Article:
Its eigenvalues are real, λ_{i} = λ_{i}*^{[4]}^{[6]}
 Its eigenfunctions obey an orthogonality condition, [math]\displaystyle{ \langle f_i,f_j \rangle = 0 }[/math] if i ≠ j^{[6]}^{[7]}^{[8]}
The second condition always holds for λ_{i} ≠ λ_{j}. For degenerate eigenfunctions with the same eigenvalue λ_{i}, orthogonal eigenfunctions can always be chosen that span the eigenspace associated with λ_{i}, for example by using the GramSchmidt process.^{[5]} Depending on whether the spectrum is discrete or continuous, the eigenfunctions can be normalized by setting the inner product of the eigenfunctions equal to either a Kronecker delta or a Dirac delta function, respectively.^{[8]}^{[9]}
For many Hermitian operators, notably Sturm–Liouville operators, a third property is
 Its eigenfunctions form a basis of the function space on which the operator is defined^{[5]}
As a consequence, in many important cases, the eigenfunctions of the Hermitian operator form an orthonormal basis. In these cases, an arbitrary function can be expressed as a linear combination of the eigenfunctions of the Hermitian operator.
Applications
Vibrating strings
Let h(x, t) denote the transverse displacement of a stressed elastic chord, such as the vibrating strings of a string instrument, as a function of the position x along the string and of time t. Applying the laws of mechanics to infinitesimal portions of the string, the function h satisfies the partial differential equation [math]\displaystyle{ \frac{\partial^2 h}{\partial t^2} = c^2\frac{\partial^2 h}{\partial x^2}, }[/math] which is called the (onedimensional) wave equation. Here c is a constant speed that depends on the tension and mass of the string.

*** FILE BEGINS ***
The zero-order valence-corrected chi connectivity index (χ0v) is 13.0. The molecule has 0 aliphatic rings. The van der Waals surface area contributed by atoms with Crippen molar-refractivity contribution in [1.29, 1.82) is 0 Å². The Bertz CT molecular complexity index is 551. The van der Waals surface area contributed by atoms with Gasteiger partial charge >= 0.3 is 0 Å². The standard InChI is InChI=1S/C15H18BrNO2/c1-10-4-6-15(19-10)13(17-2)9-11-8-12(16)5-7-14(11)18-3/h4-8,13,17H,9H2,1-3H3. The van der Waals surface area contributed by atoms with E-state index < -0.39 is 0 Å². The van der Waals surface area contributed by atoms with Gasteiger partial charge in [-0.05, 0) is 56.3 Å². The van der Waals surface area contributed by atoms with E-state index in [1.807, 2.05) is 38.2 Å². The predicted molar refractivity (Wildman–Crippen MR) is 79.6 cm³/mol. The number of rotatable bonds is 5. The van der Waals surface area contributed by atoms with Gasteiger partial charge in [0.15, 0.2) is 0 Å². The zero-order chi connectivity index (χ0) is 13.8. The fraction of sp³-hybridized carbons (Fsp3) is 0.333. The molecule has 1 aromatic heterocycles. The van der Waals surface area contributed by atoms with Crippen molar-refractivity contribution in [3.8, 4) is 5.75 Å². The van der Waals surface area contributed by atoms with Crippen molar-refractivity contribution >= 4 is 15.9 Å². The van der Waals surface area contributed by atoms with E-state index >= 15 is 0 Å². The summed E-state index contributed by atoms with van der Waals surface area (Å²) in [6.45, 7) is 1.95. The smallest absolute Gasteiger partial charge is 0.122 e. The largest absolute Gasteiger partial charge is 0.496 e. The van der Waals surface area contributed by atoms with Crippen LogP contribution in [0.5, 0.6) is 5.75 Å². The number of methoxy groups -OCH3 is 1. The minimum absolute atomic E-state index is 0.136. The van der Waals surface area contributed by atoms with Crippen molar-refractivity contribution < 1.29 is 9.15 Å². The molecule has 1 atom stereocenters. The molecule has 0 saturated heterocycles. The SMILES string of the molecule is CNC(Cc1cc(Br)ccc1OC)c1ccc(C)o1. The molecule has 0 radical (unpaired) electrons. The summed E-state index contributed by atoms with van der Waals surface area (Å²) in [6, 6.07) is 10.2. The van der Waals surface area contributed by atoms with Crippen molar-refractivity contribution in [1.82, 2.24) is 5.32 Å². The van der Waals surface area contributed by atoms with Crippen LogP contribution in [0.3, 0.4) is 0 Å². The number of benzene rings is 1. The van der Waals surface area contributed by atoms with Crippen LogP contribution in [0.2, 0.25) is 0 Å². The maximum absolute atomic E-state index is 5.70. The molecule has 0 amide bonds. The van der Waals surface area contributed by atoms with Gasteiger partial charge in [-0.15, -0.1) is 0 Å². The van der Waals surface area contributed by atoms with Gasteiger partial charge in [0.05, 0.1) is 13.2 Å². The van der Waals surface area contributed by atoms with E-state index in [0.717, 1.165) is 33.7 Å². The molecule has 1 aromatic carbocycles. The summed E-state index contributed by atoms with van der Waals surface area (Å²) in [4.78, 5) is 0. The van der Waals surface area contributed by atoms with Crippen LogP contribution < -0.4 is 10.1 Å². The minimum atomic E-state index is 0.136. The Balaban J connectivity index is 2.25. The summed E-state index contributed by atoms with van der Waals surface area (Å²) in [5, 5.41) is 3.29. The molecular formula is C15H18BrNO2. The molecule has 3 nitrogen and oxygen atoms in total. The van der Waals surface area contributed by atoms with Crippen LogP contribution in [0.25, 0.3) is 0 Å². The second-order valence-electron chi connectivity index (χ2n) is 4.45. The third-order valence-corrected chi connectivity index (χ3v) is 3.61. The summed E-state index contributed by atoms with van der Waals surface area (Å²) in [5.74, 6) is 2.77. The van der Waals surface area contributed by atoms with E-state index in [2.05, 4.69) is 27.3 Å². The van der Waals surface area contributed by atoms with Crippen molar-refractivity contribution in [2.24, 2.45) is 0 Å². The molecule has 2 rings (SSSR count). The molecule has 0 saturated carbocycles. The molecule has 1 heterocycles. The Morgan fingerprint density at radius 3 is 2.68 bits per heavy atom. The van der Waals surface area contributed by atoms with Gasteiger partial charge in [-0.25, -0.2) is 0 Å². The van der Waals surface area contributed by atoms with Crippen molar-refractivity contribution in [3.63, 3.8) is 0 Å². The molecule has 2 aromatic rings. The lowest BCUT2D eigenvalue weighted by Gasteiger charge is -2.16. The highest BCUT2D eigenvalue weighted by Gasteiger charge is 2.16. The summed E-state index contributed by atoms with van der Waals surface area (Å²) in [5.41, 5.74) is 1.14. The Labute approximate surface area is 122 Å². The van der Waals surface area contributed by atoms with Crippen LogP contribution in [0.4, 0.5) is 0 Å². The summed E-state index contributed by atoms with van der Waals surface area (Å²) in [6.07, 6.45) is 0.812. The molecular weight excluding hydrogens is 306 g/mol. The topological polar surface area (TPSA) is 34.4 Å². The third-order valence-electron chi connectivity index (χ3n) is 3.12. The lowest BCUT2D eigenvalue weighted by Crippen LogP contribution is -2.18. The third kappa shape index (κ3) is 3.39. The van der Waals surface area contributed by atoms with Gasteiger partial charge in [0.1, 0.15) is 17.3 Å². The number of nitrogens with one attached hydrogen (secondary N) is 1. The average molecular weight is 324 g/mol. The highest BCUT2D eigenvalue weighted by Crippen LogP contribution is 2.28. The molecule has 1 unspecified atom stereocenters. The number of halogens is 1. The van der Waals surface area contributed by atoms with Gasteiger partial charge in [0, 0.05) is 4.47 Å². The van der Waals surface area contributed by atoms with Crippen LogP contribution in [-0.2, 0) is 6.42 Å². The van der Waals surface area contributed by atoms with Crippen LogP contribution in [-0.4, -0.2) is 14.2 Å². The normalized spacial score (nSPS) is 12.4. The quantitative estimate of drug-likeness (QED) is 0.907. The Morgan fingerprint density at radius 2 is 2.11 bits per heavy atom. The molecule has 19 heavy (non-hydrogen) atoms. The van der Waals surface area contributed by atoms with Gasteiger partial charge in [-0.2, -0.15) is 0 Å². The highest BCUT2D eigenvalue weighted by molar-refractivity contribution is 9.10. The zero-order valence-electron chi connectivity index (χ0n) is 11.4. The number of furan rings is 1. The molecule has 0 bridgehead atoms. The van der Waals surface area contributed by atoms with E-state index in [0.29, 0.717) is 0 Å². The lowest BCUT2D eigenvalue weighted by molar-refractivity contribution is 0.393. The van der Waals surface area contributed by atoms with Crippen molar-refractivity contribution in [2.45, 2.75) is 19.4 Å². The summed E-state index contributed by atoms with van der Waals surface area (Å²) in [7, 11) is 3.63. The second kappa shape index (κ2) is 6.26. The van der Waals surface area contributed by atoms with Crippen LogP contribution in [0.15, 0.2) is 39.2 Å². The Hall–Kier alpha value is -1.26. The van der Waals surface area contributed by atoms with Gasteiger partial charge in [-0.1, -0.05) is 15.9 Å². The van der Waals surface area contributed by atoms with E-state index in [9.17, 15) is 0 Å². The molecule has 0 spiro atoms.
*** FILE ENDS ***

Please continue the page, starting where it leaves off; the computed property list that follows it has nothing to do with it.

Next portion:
This problem is amenable to the method of separation of variables. If we assume that h(x, t) can be written as the product of the form X(x)T(t), we can form a pair of ordinary differential equations: [math]\displaystyle{ \frac{d^2}{dx^2}X=\frac{\omega^2}{c^2}X, \qquad \frac{d^2}{dt^2}T = \omega^2 T. }[/math]
Each of these is an eigenvalue equation with eigenvalues [math]\displaystyle{ \frac{\omega^2}{c^2} }[/math] and −ω^{2}, respectively. For any values of ω and c, the equations are satisfied by the functions [math]\displaystyle{ X(x) = \sin\left(\frac{\omega x}{c} + \varphi\right), \qquad T(t) = \sin(\omega t + \psi), }[/math] where the phase angles φ and ψ are arbitrary real constants.
If we impose boundary conditions, for example that the ends of the string are fixed at x = 0 and x = L, namely X(0) = X(L) = 0, and that T(0) = 0, we constrain the eigenvalues. For these boundary conditions, sin(φ) = 0 and sin(ψ) = 0, so the phase angles φ = ψ = 0, and [math]\displaystyle{ \sin\left(\frac{\omega L}{c}\right) = 0. }[/math]
This last boundary condition constrains ω to take a value ω_{n} = ncπ/L, where n is any integer. Thus, the clamped string supports a family of standing waves of the form [math]\displaystyle{ h(x,t) = \sin\left(\frac{n\pi x}{L} \right) \sin(\omega_n t). }[/math]
In the example of a string instrument, the frequency ω_{n} is the frequency of the nth harmonic, which is called the (n − 1)th overtone.
Schrödinger equation